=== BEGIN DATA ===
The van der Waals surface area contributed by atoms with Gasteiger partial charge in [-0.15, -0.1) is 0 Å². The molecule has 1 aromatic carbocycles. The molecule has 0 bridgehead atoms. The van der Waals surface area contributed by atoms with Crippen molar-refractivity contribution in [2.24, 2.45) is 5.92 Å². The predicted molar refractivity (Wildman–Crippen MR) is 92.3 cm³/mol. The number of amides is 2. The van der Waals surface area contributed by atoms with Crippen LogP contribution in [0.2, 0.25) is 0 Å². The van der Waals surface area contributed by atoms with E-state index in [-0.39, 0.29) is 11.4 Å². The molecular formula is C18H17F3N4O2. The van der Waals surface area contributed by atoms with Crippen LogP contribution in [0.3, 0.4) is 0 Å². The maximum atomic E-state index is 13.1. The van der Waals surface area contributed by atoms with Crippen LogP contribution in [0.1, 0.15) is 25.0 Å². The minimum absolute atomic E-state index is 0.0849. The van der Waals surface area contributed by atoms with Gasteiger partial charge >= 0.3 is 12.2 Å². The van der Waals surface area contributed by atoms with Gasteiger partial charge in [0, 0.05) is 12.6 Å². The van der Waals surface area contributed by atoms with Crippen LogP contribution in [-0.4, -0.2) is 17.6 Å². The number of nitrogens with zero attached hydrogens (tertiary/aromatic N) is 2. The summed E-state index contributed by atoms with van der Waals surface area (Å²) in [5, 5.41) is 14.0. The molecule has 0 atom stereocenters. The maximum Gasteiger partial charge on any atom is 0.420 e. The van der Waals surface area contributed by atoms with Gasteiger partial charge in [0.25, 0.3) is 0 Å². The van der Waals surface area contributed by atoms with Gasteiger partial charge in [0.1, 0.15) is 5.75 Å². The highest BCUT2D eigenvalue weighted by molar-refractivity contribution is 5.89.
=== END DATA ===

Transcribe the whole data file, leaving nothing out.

The van der Waals surface area contributed by atoms with Gasteiger partial charge in [-0.15, -0.1) is 0 Å². The molecule has 1 aromatic carbocycles. The molecule has 0 bridgehead atoms. The van der Waals surface area contributed by atoms with Crippen molar-refractivity contribution in [2.24, 2.45) is 5.92 Å². The predicted molar refractivity (Wildman–Crippen MR) is 92.3 cm³/mol. The number of amides is 2. The van der Waals surface area contributed by atoms with Crippen LogP contribution in [0.2, 0.25) is 0 Å². The van der Waals surface area contributed by atoms with E-state index in [-0.39, 0.29) is 11.4 Å². The molecular formula is C18H17F3N4O2. The van der Waals surface area contributed by atoms with Crippen LogP contribution in [0.3, 0.4) is 0 Å². The maximum atomic E-state index is 13.1. The van der Waals surface area contributed by atoms with Crippen LogP contribution in [0.1, 0.15) is 25.0 Å². The minimum absolute atomic E-state index is 0.0849. The van der Waals surface area contributed by atoms with Gasteiger partial charge >= 0.3 is 12.2 Å². The van der Waals surface area contributed by atoms with Gasteiger partial charge in [0, 0.05) is 12.6 Å². The van der Waals surface area contributed by atoms with Crippen LogP contribution in [-0.4, -0.2) is 17.6 Å². The number of nitrogens with zero attached hydrogens (tertiary/aromatic N) is 2. The summed E-state index contributed by atoms with van der Waals surface area (Å²) in [5, 5.41) is 14.0. The molecule has 0 atom stereocenters. The maximum Gasteiger partial charge on any atom is 0.420 e. The van der Waals surface area contributed by atoms with Gasteiger partial charge in [0.25, 0.3) is 0 Å². The van der Waals surface area contributed by atoms with Gasteiger partial charge in [0.1, 0.15) is 5.75 Å². The highest BCUT2D eigenvalue weighted by molar-refractivity contribution is 5.89.